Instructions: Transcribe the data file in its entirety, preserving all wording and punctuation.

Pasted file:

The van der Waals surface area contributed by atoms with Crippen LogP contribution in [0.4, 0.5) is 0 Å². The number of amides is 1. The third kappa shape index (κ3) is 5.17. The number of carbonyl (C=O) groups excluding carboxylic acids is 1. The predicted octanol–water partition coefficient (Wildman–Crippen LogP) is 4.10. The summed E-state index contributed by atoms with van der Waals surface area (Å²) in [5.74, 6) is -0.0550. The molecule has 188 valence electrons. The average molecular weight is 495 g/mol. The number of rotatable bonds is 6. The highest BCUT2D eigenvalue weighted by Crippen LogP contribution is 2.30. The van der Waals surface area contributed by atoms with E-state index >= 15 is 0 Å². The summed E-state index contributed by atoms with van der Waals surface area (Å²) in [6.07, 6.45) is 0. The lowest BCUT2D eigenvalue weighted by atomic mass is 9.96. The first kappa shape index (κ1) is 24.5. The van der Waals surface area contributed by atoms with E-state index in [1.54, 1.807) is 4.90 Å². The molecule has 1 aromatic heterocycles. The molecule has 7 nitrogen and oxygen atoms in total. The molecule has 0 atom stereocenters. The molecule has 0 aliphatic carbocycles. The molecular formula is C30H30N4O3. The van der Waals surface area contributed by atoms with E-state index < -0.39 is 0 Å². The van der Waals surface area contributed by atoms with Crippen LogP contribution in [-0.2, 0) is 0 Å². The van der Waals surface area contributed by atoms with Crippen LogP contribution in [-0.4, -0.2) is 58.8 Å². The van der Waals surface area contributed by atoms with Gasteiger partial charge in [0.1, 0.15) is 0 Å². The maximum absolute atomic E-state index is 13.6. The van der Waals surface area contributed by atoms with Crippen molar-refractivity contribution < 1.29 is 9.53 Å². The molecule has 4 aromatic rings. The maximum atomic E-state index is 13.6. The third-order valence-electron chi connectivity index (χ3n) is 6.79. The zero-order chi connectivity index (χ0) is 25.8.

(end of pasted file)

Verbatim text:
The van der Waals surface area contributed by atoms with Crippen LogP contribution in [0.4, 0.5) is 0 Å². The number of amides is 1. The third kappa shape index (κ3) is 5.17. The number of carbonyl (C=O) groups excluding carboxylic acids is 1. The predicted octanol–water partition coefficient (Wildman–Crippen LogP) is 4.10. The summed E-state index contributed by atoms with van der Waals surface area (Å²) in [5.74, 6) is -0.0550. The molecule has 188 valence electrons. The average molecular weight is 495 g/mol. The number of rotatable bonds is 6. The highest BCUT2D eigenvalue weighted by Crippen LogP contribution is 2.30. The van der Waals surface area contributed by atoms with E-state index >= 15 is 0 Å². The summed E-state index contributed by atoms with van der Waals surface area (Å²) in [6.07, 6.45) is 0. The lowest BCUT2D eigenvalue weighted by atomic mass is 9.96. The first kappa shape index (κ1) is 24.5. The van der Waals surface area contributed by atoms with E-state index in [1.54, 1.807) is 4.90 Å². The molecule has 1 aromatic heterocycles. The molecule has 7 nitrogen and oxygen atoms in total. The molecule has 0 atom stereocenters. The molecule has 0 aliphatic carbocycles. The molecular formula is C30H30N4O3. The van der Waals surface area contributed by atoms with E-state index < -0.39 is 0 Å². The van der Waals surface area contributed by atoms with Crippen LogP contribution in [-0.2, 0) is 0 Å². The van der Waals surface area contributed by atoms with Crippen LogP contribution in [-0.4, -0.2) is 58.8 Å². The van der Waals surface area contributed by atoms with Gasteiger partial charge in [0.1, 0.15) is 0 Å². The maximum absolute atomic E-state index is 13.6. The van der Waals surface area contributed by atoms with Crippen molar-refractivity contribution < 1.29 is 9.53 Å². The molecule has 4 aromatic rings. The maximum atomic E-state index is 13.6. The third-order valence-electron chi connectivity index (χ3n) is 6.79. The zero-order chi connectivity index (χ0) is 25.8.